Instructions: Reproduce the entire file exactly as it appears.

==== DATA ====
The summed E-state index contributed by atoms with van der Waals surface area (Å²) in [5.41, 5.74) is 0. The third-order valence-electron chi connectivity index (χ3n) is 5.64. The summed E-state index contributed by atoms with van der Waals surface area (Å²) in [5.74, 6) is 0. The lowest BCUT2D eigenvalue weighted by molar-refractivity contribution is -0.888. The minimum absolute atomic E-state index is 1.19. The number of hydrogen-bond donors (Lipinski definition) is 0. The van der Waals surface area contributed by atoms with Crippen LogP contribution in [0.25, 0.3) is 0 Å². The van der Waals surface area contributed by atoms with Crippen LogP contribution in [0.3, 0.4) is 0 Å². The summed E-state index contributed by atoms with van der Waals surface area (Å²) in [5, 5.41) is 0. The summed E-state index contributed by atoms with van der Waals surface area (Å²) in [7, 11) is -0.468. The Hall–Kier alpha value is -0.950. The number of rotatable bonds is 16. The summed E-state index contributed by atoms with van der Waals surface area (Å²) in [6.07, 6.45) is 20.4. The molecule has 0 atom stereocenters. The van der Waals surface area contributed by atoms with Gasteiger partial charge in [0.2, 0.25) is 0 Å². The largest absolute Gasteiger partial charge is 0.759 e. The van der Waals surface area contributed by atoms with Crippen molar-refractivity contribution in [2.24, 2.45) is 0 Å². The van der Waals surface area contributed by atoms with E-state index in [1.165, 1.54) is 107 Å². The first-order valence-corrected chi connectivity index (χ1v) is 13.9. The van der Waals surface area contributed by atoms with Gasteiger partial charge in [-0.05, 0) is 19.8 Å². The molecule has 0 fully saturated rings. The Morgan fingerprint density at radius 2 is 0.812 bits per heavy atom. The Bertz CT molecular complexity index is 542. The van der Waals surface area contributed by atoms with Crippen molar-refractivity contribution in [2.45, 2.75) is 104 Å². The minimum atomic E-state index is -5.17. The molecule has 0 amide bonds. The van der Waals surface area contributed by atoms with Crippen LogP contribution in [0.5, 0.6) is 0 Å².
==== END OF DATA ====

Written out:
The summed E-state index contributed by atoms with van der Waals surface area (Å²) in [5.41, 5.74) is 0. The third-order valence-electron chi connectivity index (χ3n) is 5.64. The summed E-state index contributed by atoms with van der Waals surface area (Å²) in [5.74, 6) is 0. The lowest BCUT2D eigenvalue weighted by molar-refractivity contribution is -0.888. The minimum absolute atomic E-state index is 1.19. The number of hydrogen-bond donors (Lipinski definition) is 0. The van der Waals surface area contributed by atoms with Crippen LogP contribution in [0.25, 0.3) is 0 Å². The van der Waals surface area contributed by atoms with Crippen LogP contribution in [0.3, 0.4) is 0 Å². The summed E-state index contributed by atoms with van der Waals surface area (Å²) in [5, 5.41) is 0. The summed E-state index contributed by atoms with van der Waals surface area (Å²) in [7, 11) is -0.468. The Hall–Kier alpha value is -0.950. The number of rotatable bonds is 16. The summed E-state index contributed by atoms with van der Waals surface area (Å²) in [6.07, 6.45) is 20.4. The molecule has 0 atom stereocenters. The van der Waals surface area contributed by atoms with Gasteiger partial charge in [0.2, 0.25) is 0 Å². The largest absolute Gasteiger partial charge is 0.759 e. The van der Waals surface area contributed by atoms with Crippen molar-refractivity contribution in [2.24, 2.45) is 0 Å². The van der Waals surface area contributed by atoms with E-state index in [1.165, 1.54) is 107 Å². The first-order valence-corrected chi connectivity index (χ1v) is 13.9. The van der Waals surface area contributed by atoms with Gasteiger partial charge in [-0.05, 0) is 19.8 Å². The molecule has 0 fully saturated rings. The Morgan fingerprint density at radius 2 is 0.812 bits per heavy atom. The Bertz CT molecular complexity index is 542. The van der Waals surface area contributed by atoms with Crippen molar-refractivity contribution in [2.45, 2.75) is 104 Å². The minimum atomic E-state index is -5.17. The molecule has 0 amide bonds. The van der Waals surface area contributed by atoms with Crippen LogP contribution in [0.5, 0.6) is 0 Å².